I took two pictures, one using rs -raw and the other with rs -dng commands in CHDK PTP. The DNG opens up in all softwares with a black border around the image plus the entire image area of the sensor is visible. The RAW, on the other hand, opens as RAW image data in other software, and produces a black and white version of the image with the black border, with a lot of noise. However, RawTherapee can open this RAW normally, but for some reason, the black border is completely gone and it even slightly crops the image, even though, from what I can tell, all cropping and processing is turned off. Any ideas? Thanks!
With -dng, you get a DNG format image, which includes metadata and should be loadable by any software that correctly implements DNG support. With -raw, you get "CHDK raw" which is just a framebuffer dump, and is only supported by software that implements CHDK raw support for the specific camera. The underlying raw data is effectively the same in either case, but software may render them differently.
For some weird reason, when I do the plain RAW, it crops the image. I thought it's supposed to be the RAW framebuffer, so technically it shouldn't cropping either. It should be the full sensor image, and yet, it's cropping. Is it an issue with CHDK PTP, or is there a reason for this? Thanks.
Perhaps maybe you know of a software that I could use to edit/view the RAW raws? Because I was using RawTherapee and RawHide. Both softwares had this crop. Those were RAWs from my S3IS. When it came to my SX40HS, they couldn't even open the RAW. I have no clue what to do. Since you've been doing this for many years, you probably have some expertise in this area, and perhaps know of a software that can do this.
dngdump -rfmt=16pgm -raw
The reason I want the RAW raws, is to do some sensor testing. I'm interested to see how many dead pixels I have
and also I want to see if I can unlock that black border of dead sensor to perhaps make it work, bringing my 12.1MP to a full 13MP.
Afterwards, I have a certain idea to test. I want to see if I can use CHDK PTP while recording a video, and seeing if CHDK PTP can offload each RAW movie frame as soon as it hits the movie buffer.
After all, the frames have to be captured first, meaning they are RAW before they hit the conversion. If I can grab a hold of them, through the CHDK PTP, I can get my laptop to do all the heavy lifting, while the camera just relays the data over USB. Since upon some research, it seems that even if I could make it happen in-camera, the SD Card can't take such high speed RAW offloading, but USB might.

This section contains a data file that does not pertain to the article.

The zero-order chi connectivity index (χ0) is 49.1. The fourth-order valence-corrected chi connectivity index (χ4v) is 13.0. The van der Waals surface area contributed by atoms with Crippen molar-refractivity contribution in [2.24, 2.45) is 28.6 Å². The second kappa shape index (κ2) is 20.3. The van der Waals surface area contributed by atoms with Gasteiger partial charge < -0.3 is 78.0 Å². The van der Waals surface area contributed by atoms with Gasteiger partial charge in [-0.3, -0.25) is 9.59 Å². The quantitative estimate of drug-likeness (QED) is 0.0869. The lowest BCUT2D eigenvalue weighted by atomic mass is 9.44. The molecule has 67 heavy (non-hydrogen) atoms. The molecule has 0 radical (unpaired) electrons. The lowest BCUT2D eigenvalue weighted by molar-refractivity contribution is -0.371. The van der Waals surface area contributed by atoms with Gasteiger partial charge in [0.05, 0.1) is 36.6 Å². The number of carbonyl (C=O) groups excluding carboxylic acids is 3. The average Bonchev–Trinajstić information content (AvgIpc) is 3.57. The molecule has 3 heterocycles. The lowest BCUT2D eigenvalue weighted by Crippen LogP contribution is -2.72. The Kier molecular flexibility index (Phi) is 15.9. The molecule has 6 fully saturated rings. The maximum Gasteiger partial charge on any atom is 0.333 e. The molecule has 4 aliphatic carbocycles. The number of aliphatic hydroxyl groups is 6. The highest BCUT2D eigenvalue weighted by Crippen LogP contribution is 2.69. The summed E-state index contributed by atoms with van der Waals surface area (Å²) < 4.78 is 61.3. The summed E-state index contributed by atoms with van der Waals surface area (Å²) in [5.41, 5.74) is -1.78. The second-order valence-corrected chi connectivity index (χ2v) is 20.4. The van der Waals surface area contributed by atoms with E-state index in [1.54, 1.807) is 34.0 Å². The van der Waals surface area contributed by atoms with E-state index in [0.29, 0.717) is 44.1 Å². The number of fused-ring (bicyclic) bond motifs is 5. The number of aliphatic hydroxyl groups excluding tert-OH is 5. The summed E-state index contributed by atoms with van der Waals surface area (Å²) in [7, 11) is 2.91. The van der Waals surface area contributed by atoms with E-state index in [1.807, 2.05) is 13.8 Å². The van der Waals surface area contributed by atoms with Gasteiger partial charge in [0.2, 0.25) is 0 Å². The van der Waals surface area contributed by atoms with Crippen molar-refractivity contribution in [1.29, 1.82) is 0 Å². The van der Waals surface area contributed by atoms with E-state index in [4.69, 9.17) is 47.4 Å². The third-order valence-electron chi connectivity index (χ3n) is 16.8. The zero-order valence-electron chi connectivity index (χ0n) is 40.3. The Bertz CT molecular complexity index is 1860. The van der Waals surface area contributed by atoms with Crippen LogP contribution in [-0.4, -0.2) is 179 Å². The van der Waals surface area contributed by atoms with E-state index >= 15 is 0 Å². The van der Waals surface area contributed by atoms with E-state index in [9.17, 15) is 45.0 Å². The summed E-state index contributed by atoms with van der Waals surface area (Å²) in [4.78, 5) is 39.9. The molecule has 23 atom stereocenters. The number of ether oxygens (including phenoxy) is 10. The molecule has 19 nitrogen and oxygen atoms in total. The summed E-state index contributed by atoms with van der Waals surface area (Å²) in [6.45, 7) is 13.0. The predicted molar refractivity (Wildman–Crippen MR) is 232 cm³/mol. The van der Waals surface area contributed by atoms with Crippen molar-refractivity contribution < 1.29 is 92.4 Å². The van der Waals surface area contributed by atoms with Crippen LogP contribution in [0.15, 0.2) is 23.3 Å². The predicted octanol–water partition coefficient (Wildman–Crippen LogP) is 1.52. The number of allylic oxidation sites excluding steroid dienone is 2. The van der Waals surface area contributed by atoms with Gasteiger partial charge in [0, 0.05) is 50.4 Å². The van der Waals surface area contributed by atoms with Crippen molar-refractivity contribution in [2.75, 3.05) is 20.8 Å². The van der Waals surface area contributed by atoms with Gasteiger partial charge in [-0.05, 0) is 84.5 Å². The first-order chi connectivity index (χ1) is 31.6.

IMO, there is no raw data visible to the main CPU during movie recording. Whatever YUV data eventually gets turned into compressed video is generated directly during readout, similar to how live view works, and indeed, in some cases the live view buffer is use directly for video. So at best, you will find uncompressed YUV at the same resolution as the native video file.It has to be this way, since the system does not have the bandwidth to read out and process full resolution images at video frame rates, and again, we know the live view works this way.
So, you're saying it's possible to get raw 640x480 video? Since you mentioned I can find uncompressed YUV at the same resolution.
Also, you talked about bandwidth and read-out limitations, so what if we cheat a bit? Instead of filming at full-resolution, why not film at 720i? The camera is capturing a handful of lines, instead of progressive.
Hmmm, alright. But I am still kind of confused. Videos are made by the sensor, thus the sensor must be capturing 30 frames per second, and then the camera has to convert the frames to the AVI. The frames must be getting stored somewhere before being saved, at least I think. I mean, the sensor always takes in a RAW image frame, and each frame goes somewhere.
Regarding dumping live view data, it seems that sometimes we get frame-skips, and the resolution is completely off. When I dumped some of the buffer stuff using "rmem 0x1900 10485760 -f=10megs.bin.raw", and opened it in TiledGGD, I got the overlay data being 360x240pixels. Apparently at 8bits/pixel, but for some reason, live view either stretches everything, or warps everything, and everything is all over the place. I mean I'm getting 720x540pixels. Upon some further inspection, a heavily "liney" and gritty version of the Canon Splash Screen appeared, also at 360x240. A bit lower down, was a very grainy and "liney" image of the live view, and all colors are completely off, but still 360x240. And lower down was a much larger version of this live view image, also very grainy and "liney", and everything is black and white or weirdly colored stuff.
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